Author(s): Jha SH, Reddy JA, Dave JK
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Abstract OBJECTIVE: To report a case of acute pancreatitis associated with dapsone use. CASE SUMMARY: An 87-year-old white man was prescribed dapsone for dermatitis herpetiformis. Four weeks later, he developed acute abdominal pain requiring hospitalization. The patient had elevated serum amylase and lipase levels. Laboratory test results for other possible etiologies were negative. His symptoms resolved when dapsone was discontinued. Dapsone was reintroduced for exacerbation of dermatitis herpetiformis 4 months later. The patient again had severe abdominal pain with high amylase and lipase levels. Again, symptoms resolved following dapsone discontinuation. DISCUSSION: Only 1 other case of pancreatitis associated with dapsone was found in a MEDLINE search of the literature (1966-June 2003) using the key terms dapsone and pancreatitis. An objective causality assessment revealed dapsone to be a probable cause of acute pancreatitis, based on the Naranjo probability scale. Drugs should always be considered as causative factors for pancreatitis in patients without known risk factors. Dapsone is increasingly used as a second line of treatment of Pneumocystis carinii pneumonia (PCP). The recognition of dapsone-induced pancreatitis is of particular importance in these patients. CONCLUSIONS: While dapsone is traditionally used for the treatment of leprosy and dermatitis herpetiformis, its use for PCP prophylaxis, malaria, brown recluse spider bites, and acne is not uncommon. Pancreatitis is an uncommon adverse effect of dapsone, and greater awareness of this association will prompt a high index of suspicion in an appropriate clinical setting. Further reporting of cases and clinical research of drug-induced pancreatitis is indicated.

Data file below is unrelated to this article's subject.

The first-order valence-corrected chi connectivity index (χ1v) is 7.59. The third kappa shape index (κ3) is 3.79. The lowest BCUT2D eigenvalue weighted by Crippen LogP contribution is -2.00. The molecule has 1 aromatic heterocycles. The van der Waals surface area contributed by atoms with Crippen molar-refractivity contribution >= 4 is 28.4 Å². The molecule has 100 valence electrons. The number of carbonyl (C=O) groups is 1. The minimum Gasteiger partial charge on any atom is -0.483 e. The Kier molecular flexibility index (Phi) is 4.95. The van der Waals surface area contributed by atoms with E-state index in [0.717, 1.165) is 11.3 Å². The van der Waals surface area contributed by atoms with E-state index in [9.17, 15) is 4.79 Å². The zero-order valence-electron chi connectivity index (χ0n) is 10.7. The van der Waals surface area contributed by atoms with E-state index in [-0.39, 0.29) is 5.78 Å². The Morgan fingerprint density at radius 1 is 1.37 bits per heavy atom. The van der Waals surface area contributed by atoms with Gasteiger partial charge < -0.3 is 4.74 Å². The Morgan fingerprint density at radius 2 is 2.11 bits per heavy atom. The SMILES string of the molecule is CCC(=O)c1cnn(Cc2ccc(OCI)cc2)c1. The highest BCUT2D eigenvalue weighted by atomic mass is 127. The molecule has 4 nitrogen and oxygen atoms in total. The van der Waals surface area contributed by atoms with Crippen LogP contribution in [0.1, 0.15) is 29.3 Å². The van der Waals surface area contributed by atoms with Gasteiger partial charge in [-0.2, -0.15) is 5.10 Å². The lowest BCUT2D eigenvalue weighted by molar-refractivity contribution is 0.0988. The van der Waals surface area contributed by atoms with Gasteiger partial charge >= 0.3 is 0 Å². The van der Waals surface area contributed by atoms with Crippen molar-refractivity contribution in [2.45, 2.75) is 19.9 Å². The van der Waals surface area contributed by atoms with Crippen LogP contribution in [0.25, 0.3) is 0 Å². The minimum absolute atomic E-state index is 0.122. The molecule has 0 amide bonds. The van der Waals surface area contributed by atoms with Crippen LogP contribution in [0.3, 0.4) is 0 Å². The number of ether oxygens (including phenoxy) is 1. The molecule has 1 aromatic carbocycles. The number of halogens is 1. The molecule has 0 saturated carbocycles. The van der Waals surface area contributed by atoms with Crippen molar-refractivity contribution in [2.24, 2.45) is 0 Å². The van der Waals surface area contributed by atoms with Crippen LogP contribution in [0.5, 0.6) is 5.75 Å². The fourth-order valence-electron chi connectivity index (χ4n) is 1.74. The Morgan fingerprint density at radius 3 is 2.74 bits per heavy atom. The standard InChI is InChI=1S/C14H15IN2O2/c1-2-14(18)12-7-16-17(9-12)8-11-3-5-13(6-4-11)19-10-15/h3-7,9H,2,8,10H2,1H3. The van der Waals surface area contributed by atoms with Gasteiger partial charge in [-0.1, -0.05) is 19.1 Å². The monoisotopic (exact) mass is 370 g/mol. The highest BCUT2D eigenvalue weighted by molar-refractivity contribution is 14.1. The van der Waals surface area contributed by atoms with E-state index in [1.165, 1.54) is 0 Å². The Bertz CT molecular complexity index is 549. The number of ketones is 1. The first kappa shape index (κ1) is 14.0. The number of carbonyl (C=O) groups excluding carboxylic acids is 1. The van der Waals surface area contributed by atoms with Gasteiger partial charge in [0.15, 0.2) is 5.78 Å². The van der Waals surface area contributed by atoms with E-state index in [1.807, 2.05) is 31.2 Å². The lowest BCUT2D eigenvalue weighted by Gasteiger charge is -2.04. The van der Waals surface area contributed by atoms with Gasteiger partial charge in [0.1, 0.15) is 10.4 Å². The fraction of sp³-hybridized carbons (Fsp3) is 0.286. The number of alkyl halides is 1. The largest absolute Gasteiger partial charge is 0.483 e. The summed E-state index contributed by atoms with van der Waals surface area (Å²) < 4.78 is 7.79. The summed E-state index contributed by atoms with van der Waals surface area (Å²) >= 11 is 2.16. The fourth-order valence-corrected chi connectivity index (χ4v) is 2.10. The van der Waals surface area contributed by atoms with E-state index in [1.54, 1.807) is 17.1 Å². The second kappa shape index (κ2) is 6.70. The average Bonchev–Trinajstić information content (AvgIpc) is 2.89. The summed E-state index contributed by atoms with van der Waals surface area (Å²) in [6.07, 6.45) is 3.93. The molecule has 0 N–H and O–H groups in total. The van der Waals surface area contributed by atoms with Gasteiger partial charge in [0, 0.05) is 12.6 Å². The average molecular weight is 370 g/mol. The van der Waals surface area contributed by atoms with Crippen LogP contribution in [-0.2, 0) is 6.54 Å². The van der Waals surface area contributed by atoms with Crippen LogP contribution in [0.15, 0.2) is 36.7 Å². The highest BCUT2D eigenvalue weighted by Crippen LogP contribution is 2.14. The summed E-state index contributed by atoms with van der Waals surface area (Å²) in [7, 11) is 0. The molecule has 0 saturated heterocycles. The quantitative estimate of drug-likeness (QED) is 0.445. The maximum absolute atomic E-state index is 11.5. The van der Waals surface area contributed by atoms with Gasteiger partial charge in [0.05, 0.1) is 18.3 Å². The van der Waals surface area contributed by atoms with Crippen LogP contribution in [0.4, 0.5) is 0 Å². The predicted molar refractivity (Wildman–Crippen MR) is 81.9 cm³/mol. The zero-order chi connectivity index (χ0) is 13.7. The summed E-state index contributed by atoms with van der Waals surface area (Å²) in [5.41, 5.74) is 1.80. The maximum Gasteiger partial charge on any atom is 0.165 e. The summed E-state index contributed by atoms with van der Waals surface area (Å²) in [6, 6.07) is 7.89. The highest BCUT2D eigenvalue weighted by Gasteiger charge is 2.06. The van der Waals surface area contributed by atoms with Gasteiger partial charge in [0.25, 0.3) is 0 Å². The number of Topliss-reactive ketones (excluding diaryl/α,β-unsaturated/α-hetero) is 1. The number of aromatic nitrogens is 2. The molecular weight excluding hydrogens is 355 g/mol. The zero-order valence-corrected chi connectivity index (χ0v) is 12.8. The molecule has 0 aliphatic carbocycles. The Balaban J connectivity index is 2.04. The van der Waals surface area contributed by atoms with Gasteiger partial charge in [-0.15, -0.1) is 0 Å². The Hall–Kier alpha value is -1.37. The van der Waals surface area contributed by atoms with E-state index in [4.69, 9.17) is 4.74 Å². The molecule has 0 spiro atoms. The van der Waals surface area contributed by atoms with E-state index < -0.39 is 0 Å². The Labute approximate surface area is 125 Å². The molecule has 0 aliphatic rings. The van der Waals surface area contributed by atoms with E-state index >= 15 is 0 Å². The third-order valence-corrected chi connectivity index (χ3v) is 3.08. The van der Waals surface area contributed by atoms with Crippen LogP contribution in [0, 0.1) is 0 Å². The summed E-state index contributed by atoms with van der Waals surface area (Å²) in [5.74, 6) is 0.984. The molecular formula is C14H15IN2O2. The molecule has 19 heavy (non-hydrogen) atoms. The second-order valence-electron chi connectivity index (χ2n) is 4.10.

This article was published in Ann Pharmacother
and referenced in Journal of Clinical & Experimental Pharmacology